Time t1 can be, for example, the time at which the design team for the product A 110 first transfers the module A v1.0 311 to the database. The module A v1.0 311 includes the first design of the product A 110, which is assigned version number 1.0. The design team at or before this time defines a dynamic hierarchical reference 351 to the “alpha” tag 380 and a static hierarchical reference 353 to the module A2 v1.0 331. FIG. 5 is a flowchart 500 illustrating the process of transferring a module (e.g., the module A2 v1.0 331) to a database. The design team logs in to the database (510). The design team decides if they want to transfer a new version of a module to the database (520). For example, the design time can enter at their computer prompt the command:

    • prompt: put -module Chip -path MyModules -server sync://abc.com

Here, the design team requests to transfer the module “Chip” to the directory “MyModules” on the server “abc.com.” The new module is transferred, along with any defined hierarchical references that reference sub-modules of the module (530). The database checks the type of all of the hierarchical references included in the transferred module (540). For each hierarchical reference included in the transferred module that is of the dynamic type, which is one that can change and refer to a different module at a later time, the database creates an additional static hierarchical reference, which is one that does not change, associated with each dynamic hierarchical reference. The additional static hierarchical reference refers to the sub-module referred to by the dynamic hierarchical reference when the static hierarchical reference is created (550). The design team logs out of the database (560).

When a dynamic hierarchical reference is defined (e.g., hierarchical reference 351) in a module being transferred, the database can automatically define an additional hierarchical reference of a static type that points to the module that the dynamic hierarchical reference initially refers to at the time the module is committed to the database (550). In this embodiment, the database performs process 550 at the time the module is committed, but other configurations can also be used, e.g., a server 1020 on the side of the database 1021 or a computer, 1030 or 1040, on the design team's side (e.g., a local storage 1031 or 1041) can perform process 550 at the time the module is created or saved. In some embodiments, the system always defines a static hierarchical reference when a dynamic hierarchical reference is defined, advantageously guaranteeing that both a dynamic and static hierarchy are available for selection by a user.

In the example of FIG. 3, a static hierarchical reference 352 is created that points to the module A1 v1.0 321, which, as described below, is the module that the “alpha” tag 380 refers to at time t1. Therefore, initially the hierarchical references 351 and 352, grouped as 350, both refer to the same module though they point to different objects. By automatically defining a static hierarchical reference at the time a dynamic hierarchical reference is created, a design team in the future can advantageously use this static hierarchical reference for determining the initial association of the dynamic hierarchical reference, even when the dynamic hierarchical reference points to subsequent versioned modules.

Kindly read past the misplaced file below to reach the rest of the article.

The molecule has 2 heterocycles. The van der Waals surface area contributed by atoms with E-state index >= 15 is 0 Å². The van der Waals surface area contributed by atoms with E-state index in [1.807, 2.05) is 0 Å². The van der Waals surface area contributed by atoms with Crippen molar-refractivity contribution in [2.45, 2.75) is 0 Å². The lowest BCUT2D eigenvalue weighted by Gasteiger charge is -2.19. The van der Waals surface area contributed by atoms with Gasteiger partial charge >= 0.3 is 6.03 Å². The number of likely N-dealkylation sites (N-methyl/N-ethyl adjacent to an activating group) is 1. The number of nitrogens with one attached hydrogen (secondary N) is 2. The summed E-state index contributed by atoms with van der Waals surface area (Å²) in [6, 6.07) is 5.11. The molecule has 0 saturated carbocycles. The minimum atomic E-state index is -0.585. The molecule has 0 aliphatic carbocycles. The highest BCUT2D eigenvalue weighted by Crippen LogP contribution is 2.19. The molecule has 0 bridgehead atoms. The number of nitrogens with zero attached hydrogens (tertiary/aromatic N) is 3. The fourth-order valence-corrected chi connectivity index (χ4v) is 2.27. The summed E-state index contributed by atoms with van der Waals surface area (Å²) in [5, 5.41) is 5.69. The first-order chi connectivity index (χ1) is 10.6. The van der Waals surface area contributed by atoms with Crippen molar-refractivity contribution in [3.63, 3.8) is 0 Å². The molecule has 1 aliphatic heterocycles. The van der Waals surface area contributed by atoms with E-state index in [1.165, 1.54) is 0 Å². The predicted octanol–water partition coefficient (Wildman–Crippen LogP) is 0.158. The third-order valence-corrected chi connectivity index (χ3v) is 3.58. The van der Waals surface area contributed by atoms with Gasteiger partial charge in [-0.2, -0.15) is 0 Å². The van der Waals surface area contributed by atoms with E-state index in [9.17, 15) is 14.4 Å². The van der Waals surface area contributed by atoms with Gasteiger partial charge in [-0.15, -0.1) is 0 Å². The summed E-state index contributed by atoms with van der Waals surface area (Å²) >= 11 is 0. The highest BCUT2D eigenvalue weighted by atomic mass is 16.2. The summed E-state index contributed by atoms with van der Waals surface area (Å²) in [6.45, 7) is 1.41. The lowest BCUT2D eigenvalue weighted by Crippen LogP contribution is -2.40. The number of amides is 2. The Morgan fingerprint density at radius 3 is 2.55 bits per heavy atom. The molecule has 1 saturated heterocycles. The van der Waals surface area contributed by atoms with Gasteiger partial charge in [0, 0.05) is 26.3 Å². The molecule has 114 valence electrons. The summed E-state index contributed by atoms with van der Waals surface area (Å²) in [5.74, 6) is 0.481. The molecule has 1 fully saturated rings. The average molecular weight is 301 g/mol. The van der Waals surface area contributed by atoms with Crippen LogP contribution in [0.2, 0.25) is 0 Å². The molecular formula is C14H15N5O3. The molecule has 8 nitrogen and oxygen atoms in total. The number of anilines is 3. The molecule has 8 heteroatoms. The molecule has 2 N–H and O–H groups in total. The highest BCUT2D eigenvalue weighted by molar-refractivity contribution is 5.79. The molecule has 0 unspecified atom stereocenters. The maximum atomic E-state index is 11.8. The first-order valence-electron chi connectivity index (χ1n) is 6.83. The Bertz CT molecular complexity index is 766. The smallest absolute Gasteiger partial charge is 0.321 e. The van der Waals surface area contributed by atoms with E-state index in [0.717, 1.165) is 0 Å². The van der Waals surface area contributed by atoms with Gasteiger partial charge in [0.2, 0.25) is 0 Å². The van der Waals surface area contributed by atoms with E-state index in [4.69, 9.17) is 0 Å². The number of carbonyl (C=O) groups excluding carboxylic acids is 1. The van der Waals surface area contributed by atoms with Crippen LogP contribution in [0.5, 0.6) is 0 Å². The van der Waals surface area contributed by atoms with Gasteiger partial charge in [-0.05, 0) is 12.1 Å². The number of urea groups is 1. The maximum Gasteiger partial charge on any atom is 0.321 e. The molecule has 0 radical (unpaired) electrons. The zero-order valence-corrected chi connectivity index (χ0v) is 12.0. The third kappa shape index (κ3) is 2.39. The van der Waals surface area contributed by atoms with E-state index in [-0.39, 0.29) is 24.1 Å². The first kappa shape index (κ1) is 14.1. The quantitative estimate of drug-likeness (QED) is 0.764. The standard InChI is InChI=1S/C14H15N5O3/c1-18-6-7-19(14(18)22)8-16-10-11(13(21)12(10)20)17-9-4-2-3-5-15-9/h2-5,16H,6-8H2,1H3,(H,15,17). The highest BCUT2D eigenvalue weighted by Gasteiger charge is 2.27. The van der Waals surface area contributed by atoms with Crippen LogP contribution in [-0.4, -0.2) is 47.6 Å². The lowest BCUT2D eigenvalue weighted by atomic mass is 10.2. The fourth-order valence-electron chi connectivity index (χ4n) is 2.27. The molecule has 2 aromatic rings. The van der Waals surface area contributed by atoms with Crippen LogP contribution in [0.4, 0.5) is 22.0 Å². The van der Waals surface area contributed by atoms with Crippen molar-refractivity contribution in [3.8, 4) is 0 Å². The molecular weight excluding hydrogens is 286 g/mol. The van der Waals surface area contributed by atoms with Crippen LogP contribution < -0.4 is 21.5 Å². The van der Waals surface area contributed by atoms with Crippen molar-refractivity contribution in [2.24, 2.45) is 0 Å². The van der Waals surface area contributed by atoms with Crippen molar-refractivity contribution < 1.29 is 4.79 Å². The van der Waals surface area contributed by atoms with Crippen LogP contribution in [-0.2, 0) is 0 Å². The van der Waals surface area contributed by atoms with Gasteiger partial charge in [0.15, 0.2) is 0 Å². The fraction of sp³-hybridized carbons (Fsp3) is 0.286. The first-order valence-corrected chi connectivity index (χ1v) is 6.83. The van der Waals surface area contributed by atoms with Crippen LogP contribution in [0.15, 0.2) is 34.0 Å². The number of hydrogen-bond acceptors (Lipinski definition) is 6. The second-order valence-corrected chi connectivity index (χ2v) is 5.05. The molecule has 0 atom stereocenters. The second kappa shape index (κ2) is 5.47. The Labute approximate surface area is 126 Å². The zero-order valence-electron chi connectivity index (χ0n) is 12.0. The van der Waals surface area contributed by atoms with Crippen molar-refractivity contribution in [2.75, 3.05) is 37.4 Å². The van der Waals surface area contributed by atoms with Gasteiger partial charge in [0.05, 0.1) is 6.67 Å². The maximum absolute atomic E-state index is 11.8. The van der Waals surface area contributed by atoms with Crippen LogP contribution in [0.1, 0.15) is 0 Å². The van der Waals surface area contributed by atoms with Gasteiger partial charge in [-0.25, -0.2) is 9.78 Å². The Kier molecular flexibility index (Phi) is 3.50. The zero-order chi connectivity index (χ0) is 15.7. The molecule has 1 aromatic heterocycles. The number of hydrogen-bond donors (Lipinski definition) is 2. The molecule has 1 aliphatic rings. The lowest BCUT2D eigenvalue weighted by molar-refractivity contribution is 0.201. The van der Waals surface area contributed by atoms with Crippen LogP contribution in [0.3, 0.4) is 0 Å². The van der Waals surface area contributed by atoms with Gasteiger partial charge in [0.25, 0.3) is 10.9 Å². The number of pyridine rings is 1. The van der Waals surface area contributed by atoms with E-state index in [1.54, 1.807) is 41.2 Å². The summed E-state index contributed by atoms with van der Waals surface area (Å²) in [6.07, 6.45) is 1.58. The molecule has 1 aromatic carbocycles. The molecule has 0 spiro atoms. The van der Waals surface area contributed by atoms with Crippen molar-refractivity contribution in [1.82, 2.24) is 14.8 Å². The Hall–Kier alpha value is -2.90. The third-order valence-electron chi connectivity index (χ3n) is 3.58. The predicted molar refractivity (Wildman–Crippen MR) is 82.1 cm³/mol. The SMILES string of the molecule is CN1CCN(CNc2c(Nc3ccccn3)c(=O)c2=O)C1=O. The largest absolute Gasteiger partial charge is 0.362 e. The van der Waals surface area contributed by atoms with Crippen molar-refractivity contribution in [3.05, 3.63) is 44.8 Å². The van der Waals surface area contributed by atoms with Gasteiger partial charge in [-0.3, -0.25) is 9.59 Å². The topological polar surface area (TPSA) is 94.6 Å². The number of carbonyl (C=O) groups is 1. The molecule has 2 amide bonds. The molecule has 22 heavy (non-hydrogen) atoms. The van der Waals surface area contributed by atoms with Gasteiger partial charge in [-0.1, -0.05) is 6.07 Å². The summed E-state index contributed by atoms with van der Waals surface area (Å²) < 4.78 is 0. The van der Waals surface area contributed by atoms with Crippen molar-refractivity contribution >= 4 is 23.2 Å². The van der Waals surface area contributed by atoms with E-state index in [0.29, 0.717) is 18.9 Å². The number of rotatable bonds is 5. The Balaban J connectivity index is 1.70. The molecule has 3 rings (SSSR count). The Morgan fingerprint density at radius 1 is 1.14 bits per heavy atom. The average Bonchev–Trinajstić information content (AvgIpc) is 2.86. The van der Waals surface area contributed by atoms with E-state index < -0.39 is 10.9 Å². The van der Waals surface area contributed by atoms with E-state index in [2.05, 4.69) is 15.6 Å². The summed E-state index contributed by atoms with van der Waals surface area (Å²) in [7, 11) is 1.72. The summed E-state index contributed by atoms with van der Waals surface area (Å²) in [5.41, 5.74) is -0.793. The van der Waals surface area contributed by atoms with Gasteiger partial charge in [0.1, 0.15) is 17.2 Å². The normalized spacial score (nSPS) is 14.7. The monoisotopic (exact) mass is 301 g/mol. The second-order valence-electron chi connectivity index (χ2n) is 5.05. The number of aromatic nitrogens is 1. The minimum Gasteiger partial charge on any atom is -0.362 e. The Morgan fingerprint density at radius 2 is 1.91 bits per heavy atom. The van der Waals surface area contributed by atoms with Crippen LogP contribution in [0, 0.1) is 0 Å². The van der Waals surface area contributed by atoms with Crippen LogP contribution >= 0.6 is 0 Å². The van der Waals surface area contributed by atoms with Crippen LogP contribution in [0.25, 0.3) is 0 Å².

In a similar fashion, a dynamic hierarchical reference 361 for the module A2 v1.0 331 is created by the design team for the component A2 at or before the time this design team transfers or commits the module A2 v1.0 331 to the database. In this example, the design team for the component A2 defines the dynamic hierarchical reference 361 to point to the “golden” tag 390. The golden tag 390 initially points to module A2,1 V1.0 341. A static hierarchical reference 362 is automatically defined, at process 550, to point to the same module that the dynamic hierarchical reference 361 initially points to, which is module A2,1 v1.0 341. Initially, the hierarchical references 361 and 362, grouped as 360, both refer to the same module though they point to different objects.

In the illustrated example of FIG. 3, hierarchical references for a module associated with a component are created at the time the module is committed to the database. However, hierarchical references stored in a module can be added, deleted, or changed at anytime after the module has been committed.

At a time between t1 and t2, the design teams for the components A1 120, A2 130, and A2,1 140, respectively, transfer new modules A1 v1.1 421, A2 v1.1 431, and A2,1 v1.1 441 according to the flowchart 500. In addition, the design team for the component A2,1 140 moves the “golden” tag 390 from the module A2,1 v1.0 341 to the module A2,1 v1.1 441. FIG. 4 can be viewed as a snapshot 400 of the contents of the database at the later time t2.

Generally, hierarchical references can be dynamic or static. A static hierarchical reference (e.g., hierarchical references 352, 353, and 362) refers to a module including a particular version of a component or sub-component. For example, the static hierarchical reference 352 refers to module A1 v1.0 321, which includes version 1.0 of the design of component A1 120. On the other hand, a dynamic hierarchical reference (e.g., hierarchical references 351 and 361) can refer to a tag or to a module branch, which then refers to a particular module. Tags and module branches can change, thus the module that the dynamic hierarchical reference ultimately refers to can change. A tag can be manually changed by a user to refer to a different module. For example, the design team for the component A2,1 140 moves the “Golden” tag 390 from the module A2,1 v1.0 341 to the module A2,1 v1.1 441. A module branch can be changed by adding a new module (e.g., a new module version) to the module branch. For example, when the design team for component A1 120 transfers the new module A1 v1.1 421 to the database, the module branch 320 changes such that it additionally includes or refers to the new module A1 v1.1 421 (e.g., the module branch points to the latest version).